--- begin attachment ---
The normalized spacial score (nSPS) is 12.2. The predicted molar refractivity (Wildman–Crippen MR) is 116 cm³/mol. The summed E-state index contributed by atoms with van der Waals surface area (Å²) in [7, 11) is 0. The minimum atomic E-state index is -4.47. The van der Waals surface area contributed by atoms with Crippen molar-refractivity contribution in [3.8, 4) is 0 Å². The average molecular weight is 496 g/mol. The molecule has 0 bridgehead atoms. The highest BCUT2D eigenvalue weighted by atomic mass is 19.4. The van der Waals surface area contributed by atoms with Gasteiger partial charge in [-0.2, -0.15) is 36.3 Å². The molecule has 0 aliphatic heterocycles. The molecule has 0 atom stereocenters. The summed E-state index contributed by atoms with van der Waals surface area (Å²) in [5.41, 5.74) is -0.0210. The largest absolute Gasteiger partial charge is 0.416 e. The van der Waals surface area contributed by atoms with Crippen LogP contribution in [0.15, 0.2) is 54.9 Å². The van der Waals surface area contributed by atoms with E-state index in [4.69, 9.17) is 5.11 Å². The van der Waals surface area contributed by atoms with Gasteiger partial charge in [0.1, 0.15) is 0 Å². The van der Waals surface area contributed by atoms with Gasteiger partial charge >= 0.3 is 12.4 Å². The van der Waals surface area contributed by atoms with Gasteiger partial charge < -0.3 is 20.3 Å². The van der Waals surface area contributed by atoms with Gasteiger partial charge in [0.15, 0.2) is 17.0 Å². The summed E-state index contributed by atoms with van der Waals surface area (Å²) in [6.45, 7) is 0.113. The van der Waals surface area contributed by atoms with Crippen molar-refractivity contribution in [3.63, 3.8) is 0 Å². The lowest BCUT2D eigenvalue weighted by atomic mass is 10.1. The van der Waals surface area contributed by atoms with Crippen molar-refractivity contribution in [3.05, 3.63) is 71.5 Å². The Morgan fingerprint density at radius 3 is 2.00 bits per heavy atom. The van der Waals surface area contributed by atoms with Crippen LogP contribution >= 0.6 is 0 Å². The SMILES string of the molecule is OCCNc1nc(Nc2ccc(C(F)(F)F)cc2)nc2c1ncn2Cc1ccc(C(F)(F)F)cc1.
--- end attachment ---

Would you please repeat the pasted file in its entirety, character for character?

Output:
The normalized spacial score (nSPS) is 12.2. The predicted molar refractivity (Wildman–Crippen MR) is 116 cm³/mol. The summed E-state index contributed by atoms with van der Waals surface area (Å²) in [7, 11) is 0. The minimum atomic E-state index is -4.47. The van der Waals surface area contributed by atoms with Crippen molar-refractivity contribution in [3.8, 4) is 0 Å². The average molecular weight is 496 g/mol. The molecule has 0 bridgehead atoms. The highest BCUT2D eigenvalue weighted by atomic mass is 19.4. The van der Waals surface area contributed by atoms with Gasteiger partial charge in [-0.2, -0.15) is 36.3 Å². The molecule has 0 aliphatic heterocycles. The molecule has 0 atom stereocenters. The summed E-state index contributed by atoms with van der Waals surface area (Å²) in [5.41, 5.74) is -0.0210. The largest absolute Gasteiger partial charge is 0.416 e. The van der Waals surface area contributed by atoms with Crippen LogP contribution in [0.15, 0.2) is 54.9 Å². The van der Waals surface area contributed by atoms with E-state index in [4.69, 9.17) is 5.11 Å². The van der Waals surface area contributed by atoms with Gasteiger partial charge in [0.1, 0.15) is 0 Å². The van der Waals surface area contributed by atoms with Gasteiger partial charge >= 0.3 is 12.4 Å². The van der Waals surface area contributed by atoms with Gasteiger partial charge < -0.3 is 20.3 Å². The van der Waals surface area contributed by atoms with Gasteiger partial charge in [0.15, 0.2) is 17.0 Å². The summed E-state index contributed by atoms with van der Waals surface area (Å²) in [6.45, 7) is 0.113. The van der Waals surface area contributed by atoms with Crippen molar-refractivity contribution in [3.63, 3.8) is 0 Å². The lowest BCUT2D eigenvalue weighted by atomic mass is 10.1. The van der Waals surface area contributed by atoms with Crippen molar-refractivity contribution in [3.05, 3.63) is 71.5 Å². The Morgan fingerprint density at radius 3 is 2.00 bits per heavy atom. The van der Waals surface area contributed by atoms with Crippen LogP contribution >= 0.6 is 0 Å². The SMILES string of the molecule is OCCNc1nc(Nc2ccc(C(F)(F)F)cc2)nc2c1ncn2Cc1ccc(C(F)(F)F)cc1.